OUYC would like to thank RORC and Sevenstar for organising such an incredible race. Most importantly, we would like to thank our skipper, Simon Harwood, for leading us round and, as always, for putting his trust in us whilst sailing Talisman!

RORC Race report: Cervantes and Myth of Malham

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OUYC is competing in the RORC Round Britain and Ireland 2018 race this August on Talisman, a Prima 38 skippered by Simon Harwood. In preparation for this 2,500nm challenge (read more here), the crew competed this May in two qualifying races, the Cervantes Trophy Race and the Myth of Malham Race.

Cervantes Trophy Race, 5th-7th May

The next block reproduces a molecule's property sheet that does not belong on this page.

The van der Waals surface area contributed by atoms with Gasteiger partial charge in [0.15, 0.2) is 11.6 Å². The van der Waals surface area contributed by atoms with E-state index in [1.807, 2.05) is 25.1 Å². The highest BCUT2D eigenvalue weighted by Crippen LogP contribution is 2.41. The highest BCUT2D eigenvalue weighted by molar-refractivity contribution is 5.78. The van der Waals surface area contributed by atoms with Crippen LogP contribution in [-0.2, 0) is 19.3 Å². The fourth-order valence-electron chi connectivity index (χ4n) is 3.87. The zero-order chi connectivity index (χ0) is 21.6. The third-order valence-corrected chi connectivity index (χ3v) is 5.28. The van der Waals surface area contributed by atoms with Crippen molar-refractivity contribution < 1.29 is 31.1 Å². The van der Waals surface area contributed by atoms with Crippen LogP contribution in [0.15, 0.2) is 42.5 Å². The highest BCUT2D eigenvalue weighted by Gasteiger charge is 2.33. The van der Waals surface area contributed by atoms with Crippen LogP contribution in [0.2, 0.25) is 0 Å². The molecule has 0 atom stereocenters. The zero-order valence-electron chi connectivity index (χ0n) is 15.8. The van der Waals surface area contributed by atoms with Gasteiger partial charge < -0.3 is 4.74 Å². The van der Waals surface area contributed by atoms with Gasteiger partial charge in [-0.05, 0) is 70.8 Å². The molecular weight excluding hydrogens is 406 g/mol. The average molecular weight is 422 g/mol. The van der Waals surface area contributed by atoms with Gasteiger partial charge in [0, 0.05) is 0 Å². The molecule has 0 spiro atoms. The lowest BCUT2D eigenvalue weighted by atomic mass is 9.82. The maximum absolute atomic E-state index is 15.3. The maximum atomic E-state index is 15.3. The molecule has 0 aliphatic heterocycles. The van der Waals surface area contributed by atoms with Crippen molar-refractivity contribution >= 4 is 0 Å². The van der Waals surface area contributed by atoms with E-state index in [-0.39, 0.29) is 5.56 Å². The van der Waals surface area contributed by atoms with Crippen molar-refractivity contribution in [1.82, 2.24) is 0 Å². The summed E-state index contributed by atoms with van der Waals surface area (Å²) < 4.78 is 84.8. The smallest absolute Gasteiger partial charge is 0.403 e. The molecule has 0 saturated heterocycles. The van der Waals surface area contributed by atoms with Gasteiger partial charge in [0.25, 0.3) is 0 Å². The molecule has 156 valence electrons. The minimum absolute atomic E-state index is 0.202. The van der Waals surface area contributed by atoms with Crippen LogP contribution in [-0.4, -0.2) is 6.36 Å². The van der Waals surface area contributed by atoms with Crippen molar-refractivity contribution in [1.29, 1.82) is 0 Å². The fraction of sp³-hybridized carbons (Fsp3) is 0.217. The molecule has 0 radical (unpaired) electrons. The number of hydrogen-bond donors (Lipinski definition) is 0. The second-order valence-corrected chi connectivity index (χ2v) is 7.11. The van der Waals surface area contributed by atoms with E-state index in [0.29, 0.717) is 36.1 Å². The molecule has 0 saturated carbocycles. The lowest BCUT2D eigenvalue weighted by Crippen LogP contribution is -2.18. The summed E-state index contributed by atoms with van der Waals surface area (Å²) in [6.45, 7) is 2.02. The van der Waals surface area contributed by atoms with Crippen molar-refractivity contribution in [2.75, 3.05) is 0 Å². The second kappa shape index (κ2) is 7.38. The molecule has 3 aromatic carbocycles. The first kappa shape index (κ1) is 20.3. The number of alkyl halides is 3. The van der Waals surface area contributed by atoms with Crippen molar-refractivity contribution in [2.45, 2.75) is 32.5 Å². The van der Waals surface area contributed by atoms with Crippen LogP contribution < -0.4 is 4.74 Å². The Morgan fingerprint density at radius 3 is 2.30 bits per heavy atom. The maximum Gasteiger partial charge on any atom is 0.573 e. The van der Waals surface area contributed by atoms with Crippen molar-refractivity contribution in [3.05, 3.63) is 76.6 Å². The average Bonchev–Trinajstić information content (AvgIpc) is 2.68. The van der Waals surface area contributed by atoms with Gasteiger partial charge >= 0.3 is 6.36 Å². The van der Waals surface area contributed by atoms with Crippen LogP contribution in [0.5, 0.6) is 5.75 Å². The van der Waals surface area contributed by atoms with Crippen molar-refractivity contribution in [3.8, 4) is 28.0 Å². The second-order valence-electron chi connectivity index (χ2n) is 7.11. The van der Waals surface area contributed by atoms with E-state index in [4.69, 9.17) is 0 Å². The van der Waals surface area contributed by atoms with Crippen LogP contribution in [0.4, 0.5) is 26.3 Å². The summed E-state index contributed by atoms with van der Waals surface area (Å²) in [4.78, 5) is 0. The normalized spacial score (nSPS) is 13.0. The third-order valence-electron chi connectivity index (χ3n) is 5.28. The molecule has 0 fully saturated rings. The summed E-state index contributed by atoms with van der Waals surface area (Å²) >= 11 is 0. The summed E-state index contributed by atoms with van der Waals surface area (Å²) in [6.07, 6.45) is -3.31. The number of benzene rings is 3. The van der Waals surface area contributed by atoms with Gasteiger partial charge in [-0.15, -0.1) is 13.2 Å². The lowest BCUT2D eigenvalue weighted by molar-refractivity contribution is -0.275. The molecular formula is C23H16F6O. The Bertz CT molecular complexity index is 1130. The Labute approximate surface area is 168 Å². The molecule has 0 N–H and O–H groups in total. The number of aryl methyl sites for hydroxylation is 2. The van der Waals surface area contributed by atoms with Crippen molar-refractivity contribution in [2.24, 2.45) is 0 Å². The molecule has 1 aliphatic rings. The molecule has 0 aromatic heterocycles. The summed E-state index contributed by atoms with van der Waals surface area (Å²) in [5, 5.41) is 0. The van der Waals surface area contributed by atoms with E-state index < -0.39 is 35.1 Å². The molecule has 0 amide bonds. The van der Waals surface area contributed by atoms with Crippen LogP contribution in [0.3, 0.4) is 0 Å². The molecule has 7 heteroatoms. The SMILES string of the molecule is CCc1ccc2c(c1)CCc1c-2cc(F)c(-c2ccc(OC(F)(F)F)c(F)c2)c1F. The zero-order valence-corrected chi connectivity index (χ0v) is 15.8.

The Cervantes Race takes competitors 130nm across the Channel from Cowes to Le Havre. A team of eight – Sean Linsdall, Louis Manners, Annika Möslein, Eerik Toom, Max Jamilly, Kirstin, Jane and skipper Simon Harwood – drifted over the line at Cowes in mirror-calm seas on Saturday morning. The fleet of 47 yachts was almost parked up in very light breeze and glorious sunshine. The crew of Talisman worked hard to push Talisman out of the Solent before the tides turned. Past Bembridge Ledge, we headed downwind across the Channel and a fresh northeasterly breeze began to build towards dusk. Simon served a delicious sunset chilli (none of us saw the green flash, although Max swore that it exists) and we settled into our watches for a brisk night’s sailing. The skies were clear and Sean showed off his talent for celestial navigation. Annika, fresh from a calamitous Atlantic voyage with her brother, found the whole experience rather tame. In light airs at dawn, we rounded Cussy Buoy, west of Le Havre, and began reaching northeast to A5, before making a final turn towards Le Havre. We crossed the finish line at 15:31 after an elapsed time of 1 day and 6 hours, in ninth position in IRC2 and in 34th place overall. Winner in our class and winner overall was Pintia, a J/133 from Le Havre.